How to Manage Lifecycle Stages

This is the 7th post of a 50 article series for new marketers at B2B startups.

As a B2B startup’s contact list grows, it’s critical that contacts are properly organized and segmented based on lifecycle stage. Lifecycle stage refers to the step in the buyer’s journey that a contact is in. This is often built into your CRM and marketing automation system (or it needs to be added as a custom field). Let’s break down each stage:


These are contacts that may subscribe to your blog or newsletter. You likely do not know if they meet the criteria to become a customer, as some of them may just be interested in your content. Your goal for subscribers is to share top of funnel content (i.e. content that is not highly specific to your business) and ultimately push the right contacts towards providing more detailed contact information (e.g. job title) by downloading a larger piece of content (e.g. an ebook).


These are contacts that have provided their email address and demonstrated that they match some criteria needed to become a customer (e.g. provided an acceptable job title at an acceptable target company). They provide this information by filling out a form on a landing page in order to download a piece of premium content, like a PDF guide, checklist or ebook.


These are contacts that have demonstrated that they are sales-ready. This typically happens by filling out a demo request form on a landing page of your website. When a lead becomes an MQL, they are sent to sales for direct contact and further qualification. It’s up to sales to confirm if the lead is indeed ready to go through the sales process.


These are contacts that have been confirmed to be “sales-ready” by the sales team. They likely demonstrated that they match some basic criteria (e.g. budget, needs, timing, authority) to qualify to move forward in the funnel.


These are contacts that have been added to sales pipeline. This means that the sales team has created a deal, assigned a dollar value to that deal and are counting it in the sales forecast. It’s very important that only truly qualified SQLs get added as opportunities, otherwise sales will overstate the forecast and miss goals.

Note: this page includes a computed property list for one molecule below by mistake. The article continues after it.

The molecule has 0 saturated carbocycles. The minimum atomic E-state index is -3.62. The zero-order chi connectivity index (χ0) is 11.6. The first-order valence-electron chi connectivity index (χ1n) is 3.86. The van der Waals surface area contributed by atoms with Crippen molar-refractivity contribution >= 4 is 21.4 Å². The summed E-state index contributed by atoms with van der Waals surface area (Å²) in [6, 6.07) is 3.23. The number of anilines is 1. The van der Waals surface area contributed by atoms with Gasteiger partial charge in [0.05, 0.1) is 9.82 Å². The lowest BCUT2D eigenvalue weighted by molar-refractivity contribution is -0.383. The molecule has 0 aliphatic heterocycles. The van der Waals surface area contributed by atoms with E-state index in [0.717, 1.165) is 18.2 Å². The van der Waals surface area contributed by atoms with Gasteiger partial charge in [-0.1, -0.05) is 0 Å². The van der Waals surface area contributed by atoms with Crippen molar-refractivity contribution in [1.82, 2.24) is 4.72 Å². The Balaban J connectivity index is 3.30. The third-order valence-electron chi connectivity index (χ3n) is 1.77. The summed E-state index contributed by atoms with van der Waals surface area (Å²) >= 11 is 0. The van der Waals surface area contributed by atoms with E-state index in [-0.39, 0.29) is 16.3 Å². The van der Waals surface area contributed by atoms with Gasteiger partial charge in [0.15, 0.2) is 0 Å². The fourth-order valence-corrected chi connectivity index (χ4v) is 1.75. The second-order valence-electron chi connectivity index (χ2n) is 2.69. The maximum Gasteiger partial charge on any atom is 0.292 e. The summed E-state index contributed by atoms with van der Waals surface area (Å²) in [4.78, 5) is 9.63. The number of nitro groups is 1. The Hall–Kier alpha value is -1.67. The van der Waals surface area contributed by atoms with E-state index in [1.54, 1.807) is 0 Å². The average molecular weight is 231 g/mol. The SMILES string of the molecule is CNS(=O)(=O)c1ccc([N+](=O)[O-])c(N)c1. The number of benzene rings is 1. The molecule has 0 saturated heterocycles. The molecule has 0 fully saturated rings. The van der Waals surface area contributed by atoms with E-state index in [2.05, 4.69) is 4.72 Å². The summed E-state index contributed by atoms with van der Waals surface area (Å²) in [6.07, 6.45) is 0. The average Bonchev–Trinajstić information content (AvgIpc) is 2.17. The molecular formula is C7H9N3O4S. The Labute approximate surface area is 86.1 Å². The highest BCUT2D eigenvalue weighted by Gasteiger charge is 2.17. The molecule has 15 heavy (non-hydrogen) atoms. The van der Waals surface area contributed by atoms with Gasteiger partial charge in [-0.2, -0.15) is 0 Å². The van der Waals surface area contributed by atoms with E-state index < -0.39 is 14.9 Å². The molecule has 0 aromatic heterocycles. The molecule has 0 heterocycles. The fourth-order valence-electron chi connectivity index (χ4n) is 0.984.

These are contacts that were part of a deal that has closed, and thus are now customers. It’s important that once a contact becomes a customer, they are properly categorized as such so they can be excluded from receiving additional marketing messages.


These are contacts that the Customer Success team has deemed “true fans” of your company and can be go-to contacts for reference checks and testimonials. This lifecycle stage is optional and used less often than the others.


These are contacts that do not meet criteria to become a customer, but may still want to be engaged in your marketing. For example, partners, vendors, advisors, board members, etc. Segmenting these contacts out of the rest of the funnel will ensure you don’t overstate lead numbers, counting folks who will never become customers.

Automating Stage Movement

As you develop processes in your CRM and marketing automation system, certain activities can be used to automatically set lifecycle stage forward. You should rarely be adjusting this field manually (except for SQL).

Subscriber > Lead

When a contact downloads certain content (e.g. ebooks) they should be automatically converted to the lead stage.

Lead > MQL

When a lead fills out a demo request form, they should automatically convert to the MQL stage.


When the sales rep completes a demo and confirms the contact is sales qualified, s/he may manually adjust the lifecycle stage to SQL.

SQL > Opportunity

When a deal is created in your CRM and thus added to sales pipeline, all contacts associated with that deal should be converted to the opportunity stage.

Opportunity > Customer

When a deal is closed in your CRM, all contacts associated with that deal should be converted to the customer stage.

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